Smedley’s Dream Part I & II
By Ramin Shokrizade
Back in 2005 SOE began an experiment in virtual economics by creating the Station Exchange (http://www.gamespot.com/news/sony-scores-with-station-exchange-6131956). The idea was that instead of suffering the ravages of 3rd Party real money transfer activity (RMT3), why not have customers do all of this activity in a host-controlled environment? This would reduce fraud and allow taxation of the virtual shadow economy. At the time I did not see this experiment as being good for gamers, or even for SOE in the long run, but found the experiment an interesting one.
This idea is being revisited soon by Blizzard Entertainment (http://www.gamesradar.com/diablo-iii-real-money-auction-house-annou... ) in their upcoming Diablo 3 product. If it works it will revolutionize the way games are monetized. Just like if the Station Exchange had worked. These are the exact issues that inspired me to dedicate myself to applied virtual economic work in 2005. Back then I was unable to adequately articulate my concerns, but six years later I am going to attempt to remedy that.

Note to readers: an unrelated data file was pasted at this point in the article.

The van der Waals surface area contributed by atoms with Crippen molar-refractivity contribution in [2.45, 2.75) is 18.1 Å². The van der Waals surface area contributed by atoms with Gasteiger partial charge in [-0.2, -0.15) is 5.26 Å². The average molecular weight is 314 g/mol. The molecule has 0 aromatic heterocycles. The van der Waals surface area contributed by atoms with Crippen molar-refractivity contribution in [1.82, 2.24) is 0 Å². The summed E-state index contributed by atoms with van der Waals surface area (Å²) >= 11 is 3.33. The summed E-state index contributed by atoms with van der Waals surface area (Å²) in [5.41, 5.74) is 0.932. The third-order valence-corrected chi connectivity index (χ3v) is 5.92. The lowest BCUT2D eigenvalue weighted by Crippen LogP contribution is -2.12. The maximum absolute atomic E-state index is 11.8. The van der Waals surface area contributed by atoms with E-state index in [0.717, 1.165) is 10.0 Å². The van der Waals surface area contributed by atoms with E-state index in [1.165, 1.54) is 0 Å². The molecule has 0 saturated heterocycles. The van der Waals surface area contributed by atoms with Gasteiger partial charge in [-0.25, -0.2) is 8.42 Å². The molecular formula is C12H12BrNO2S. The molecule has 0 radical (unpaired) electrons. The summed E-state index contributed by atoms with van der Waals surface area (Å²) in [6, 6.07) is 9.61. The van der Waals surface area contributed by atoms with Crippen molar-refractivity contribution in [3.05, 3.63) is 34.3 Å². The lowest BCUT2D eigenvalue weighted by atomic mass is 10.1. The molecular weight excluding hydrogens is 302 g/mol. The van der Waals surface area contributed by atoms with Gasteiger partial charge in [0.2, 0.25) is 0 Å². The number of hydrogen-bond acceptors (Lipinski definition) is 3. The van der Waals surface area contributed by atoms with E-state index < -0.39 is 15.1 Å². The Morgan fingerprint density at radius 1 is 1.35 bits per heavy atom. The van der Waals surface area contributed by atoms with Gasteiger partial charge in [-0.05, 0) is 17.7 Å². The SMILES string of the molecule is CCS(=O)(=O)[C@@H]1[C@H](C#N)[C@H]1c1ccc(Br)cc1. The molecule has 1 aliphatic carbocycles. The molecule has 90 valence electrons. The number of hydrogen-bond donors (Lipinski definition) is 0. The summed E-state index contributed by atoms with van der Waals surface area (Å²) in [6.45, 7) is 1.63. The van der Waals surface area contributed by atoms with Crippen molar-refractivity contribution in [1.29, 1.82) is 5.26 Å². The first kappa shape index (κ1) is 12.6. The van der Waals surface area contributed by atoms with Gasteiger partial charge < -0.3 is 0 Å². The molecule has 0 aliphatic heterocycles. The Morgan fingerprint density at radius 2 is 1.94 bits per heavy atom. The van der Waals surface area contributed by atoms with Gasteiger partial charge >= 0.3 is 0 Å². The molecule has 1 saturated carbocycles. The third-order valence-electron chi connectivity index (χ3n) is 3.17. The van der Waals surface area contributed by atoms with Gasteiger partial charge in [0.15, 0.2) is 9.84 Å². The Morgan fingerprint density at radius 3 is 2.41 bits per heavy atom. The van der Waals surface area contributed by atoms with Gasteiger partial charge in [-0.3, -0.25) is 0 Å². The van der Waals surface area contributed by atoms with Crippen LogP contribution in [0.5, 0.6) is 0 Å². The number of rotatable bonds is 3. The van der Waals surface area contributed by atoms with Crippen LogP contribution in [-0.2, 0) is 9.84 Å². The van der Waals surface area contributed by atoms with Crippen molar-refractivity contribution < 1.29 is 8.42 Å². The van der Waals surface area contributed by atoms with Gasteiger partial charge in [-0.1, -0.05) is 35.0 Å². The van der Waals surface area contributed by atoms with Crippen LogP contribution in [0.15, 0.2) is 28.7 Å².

In this paper I will describe some of the pros, cons, and perils of this monetization model. I would like to think that Blizzard has planned for all of these results, but if they have not this may give them forewarning of how their latest venture will turn out.
It is not far fetched to imagine that player trade in a game like Diablo 3 will have a value far in excess of the actual fees charged by Blizzard to play the game. This concept of real player trade of virtual goods is fundamental to the field of virtual economics. I began writing about this in 2000 when I co-wrote this paper with Ashley Dunn at the Los Angeles Times, using only my middle name “Lee” since I worked for SOE at the time: (http://articles.latimes.com/2000/apr/20/news/mn-21581). Coincidentally, Ashley got both of us into the closed Diablo 2 beta while we were writing the article. I got offers during the beta of as high as $300 per item for virtual goods that were going to be erased at the end of the beta test. No doubt the demand for virtual goods will be just as great almost twelve years later.